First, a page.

The company was not owned and operated exclusively for the benefit of its members if members be taken to mean, as we think the Revenue Acts intend, the owners of lots or burial rights in the cemetery. Here, the owners of lots or burial rights have neither had nor have any voice in the management or operation of the company's affairs. They are not entitled to participate in, nor have they ever received, any "dividends" or "distributions" from the earnings of the company. At most they are nothing more than patrons of the sepultural facilities which the cemetery furnishes. The owners of the company's certificates, to whose large material benefit the cemetery has been operated over the years, are not the members contemplated by the exemption provisions, found in the Revenue Acts, with respect to cemetery companies.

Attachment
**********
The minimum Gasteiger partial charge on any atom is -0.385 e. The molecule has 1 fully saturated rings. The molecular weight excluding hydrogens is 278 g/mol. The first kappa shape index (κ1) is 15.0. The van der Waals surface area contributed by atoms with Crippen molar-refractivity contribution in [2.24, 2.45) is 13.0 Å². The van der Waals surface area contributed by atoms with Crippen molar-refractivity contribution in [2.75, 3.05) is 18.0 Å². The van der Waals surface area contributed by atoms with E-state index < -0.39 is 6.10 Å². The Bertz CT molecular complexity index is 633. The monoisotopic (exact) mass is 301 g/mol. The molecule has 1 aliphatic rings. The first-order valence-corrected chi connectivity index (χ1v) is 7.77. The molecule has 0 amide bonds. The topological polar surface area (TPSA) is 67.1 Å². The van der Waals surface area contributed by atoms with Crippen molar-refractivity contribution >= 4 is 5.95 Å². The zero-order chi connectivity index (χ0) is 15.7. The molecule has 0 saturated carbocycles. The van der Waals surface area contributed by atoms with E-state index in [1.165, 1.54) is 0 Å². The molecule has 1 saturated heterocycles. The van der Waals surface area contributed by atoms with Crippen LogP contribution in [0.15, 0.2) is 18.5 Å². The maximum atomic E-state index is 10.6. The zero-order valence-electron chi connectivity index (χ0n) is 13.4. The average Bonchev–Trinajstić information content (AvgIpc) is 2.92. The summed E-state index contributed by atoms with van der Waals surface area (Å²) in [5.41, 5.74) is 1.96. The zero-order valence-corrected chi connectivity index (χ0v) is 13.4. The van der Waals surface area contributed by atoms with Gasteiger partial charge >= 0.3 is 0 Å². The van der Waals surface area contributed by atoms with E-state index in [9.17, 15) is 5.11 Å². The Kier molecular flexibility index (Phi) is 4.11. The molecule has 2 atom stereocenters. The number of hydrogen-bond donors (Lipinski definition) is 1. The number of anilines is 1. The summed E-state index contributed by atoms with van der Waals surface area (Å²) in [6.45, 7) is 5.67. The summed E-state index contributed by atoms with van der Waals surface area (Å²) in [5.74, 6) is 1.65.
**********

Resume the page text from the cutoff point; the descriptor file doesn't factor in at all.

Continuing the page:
The taxpayer corporation has been operated for profit.A glance at its financial history leaves no doubt of that.With its relatively small originally contributed capital and with additional lands purchased from earnings, it distributed from 1875 to 1931 to the holders of 3,000 shares or certificates of $50 par each (all of which were subscribed but not fully paid for) a grand total of $2,043,000 for an average annual dividend for the period of time involved of $12 plus per share or certificate. At the same time it accumulated an undistributed earned surplus of $1,400,000. The appellant cites and relies upon Trinidad v. Sagrada Orden, etc., 263 U.S. 578, 581, 44 S. Ct. 204, 205, 68 L. Ed. 458, where the Supreme Court said that, "Evidently the exemption is made in recognition of the benefit which the public derives from corporate activities of the class named, and is intended to aid them when not conducted for private gain." In the Sagrada case, which involved a claim by a taxpayer to exemption as a corporation "organized and operated exclusively for religious, charitable, * * * or educational purposes" etc., no individual had a personal interest in or pecuniarily benefited from the operation of the company. True enough, the fact that a cemetery company operates at a profit does not ipso facto deprive it of its right to exemption. But if it has earnings and desires to maintain an exemption status, it must use all such income exclusively for the promotion and maintenance of the cemetery purposes for which it was created. Manifestly the instant taxpayer has not done that.